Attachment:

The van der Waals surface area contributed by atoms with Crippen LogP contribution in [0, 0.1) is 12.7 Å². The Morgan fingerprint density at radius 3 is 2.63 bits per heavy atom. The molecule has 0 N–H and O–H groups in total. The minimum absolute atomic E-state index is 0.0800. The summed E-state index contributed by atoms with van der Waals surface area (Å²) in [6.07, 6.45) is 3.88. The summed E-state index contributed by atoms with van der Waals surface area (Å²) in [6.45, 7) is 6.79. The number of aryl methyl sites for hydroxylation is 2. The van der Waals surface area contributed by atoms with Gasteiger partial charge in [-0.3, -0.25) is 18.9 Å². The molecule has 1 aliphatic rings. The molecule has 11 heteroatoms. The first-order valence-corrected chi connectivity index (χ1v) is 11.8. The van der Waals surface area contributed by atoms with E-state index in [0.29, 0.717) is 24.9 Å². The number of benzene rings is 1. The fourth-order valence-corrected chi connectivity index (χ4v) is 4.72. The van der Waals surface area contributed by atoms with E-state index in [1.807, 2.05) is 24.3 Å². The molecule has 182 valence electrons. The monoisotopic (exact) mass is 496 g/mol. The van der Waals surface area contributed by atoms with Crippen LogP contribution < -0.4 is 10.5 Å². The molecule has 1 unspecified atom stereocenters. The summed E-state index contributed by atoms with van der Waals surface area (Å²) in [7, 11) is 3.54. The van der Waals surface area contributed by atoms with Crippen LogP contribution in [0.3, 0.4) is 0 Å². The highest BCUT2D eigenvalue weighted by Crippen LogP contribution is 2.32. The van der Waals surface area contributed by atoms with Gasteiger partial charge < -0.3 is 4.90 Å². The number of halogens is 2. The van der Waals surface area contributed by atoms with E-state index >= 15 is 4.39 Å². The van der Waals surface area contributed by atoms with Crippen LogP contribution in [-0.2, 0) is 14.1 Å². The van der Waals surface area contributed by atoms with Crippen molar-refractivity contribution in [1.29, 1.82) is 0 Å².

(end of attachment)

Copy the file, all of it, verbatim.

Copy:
The van der Waals surface area contributed by atoms with Crippen LogP contribution in [0, 0.1) is 12.7 Å². The Morgan fingerprint density at radius 3 is 2.63 bits per heavy atom. The molecule has 0 N–H and O–H groups in total. The minimum absolute atomic E-state index is 0.0800. The summed E-state index contributed by atoms with van der Waals surface area (Å²) in [6.07, 6.45) is 3.88. The summed E-state index contributed by atoms with van der Waals surface area (Å²) in [6.45, 7) is 6.79. The number of aryl methyl sites for hydroxylation is 2. The van der Waals surface area contributed by atoms with Gasteiger partial charge in [-0.3, -0.25) is 18.9 Å². The molecule has 1 aliphatic rings. The molecule has 11 heteroatoms. The first-order valence-corrected chi connectivity index (χ1v) is 11.8. The van der Waals surface area contributed by atoms with E-state index in [0.29, 0.717) is 24.9 Å². The number of benzene rings is 1. The fourth-order valence-corrected chi connectivity index (χ4v) is 4.72. The van der Waals surface area contributed by atoms with E-state index in [1.807, 2.05) is 24.3 Å². The molecule has 182 valence electrons. The monoisotopic (exact) mass is 496 g/mol. The van der Waals surface area contributed by atoms with Crippen LogP contribution < -0.4 is 10.5 Å². The molecule has 1 unspecified atom stereocenters. The summed E-state index contributed by atoms with van der Waals surface area (Å²) in [7, 11) is 3.54. The van der Waals surface area contributed by atoms with Crippen LogP contribution in [0.3, 0.4) is 0 Å². The highest BCUT2D eigenvalue weighted by Crippen LogP contribution is 2.32. The van der Waals surface area contributed by atoms with Gasteiger partial charge < -0.3 is 4.90 Å². The number of halogens is 2. The van der Waals surface area contributed by atoms with E-state index >= 15 is 4.39 Å². The van der Waals surface area contributed by atoms with Crippen LogP contribution in [-0.2, 0) is 14.1 Å². The van der Waals surface area contributed by atoms with Crippen molar-refractivity contribution in [1.29, 1.82) is 0 Å².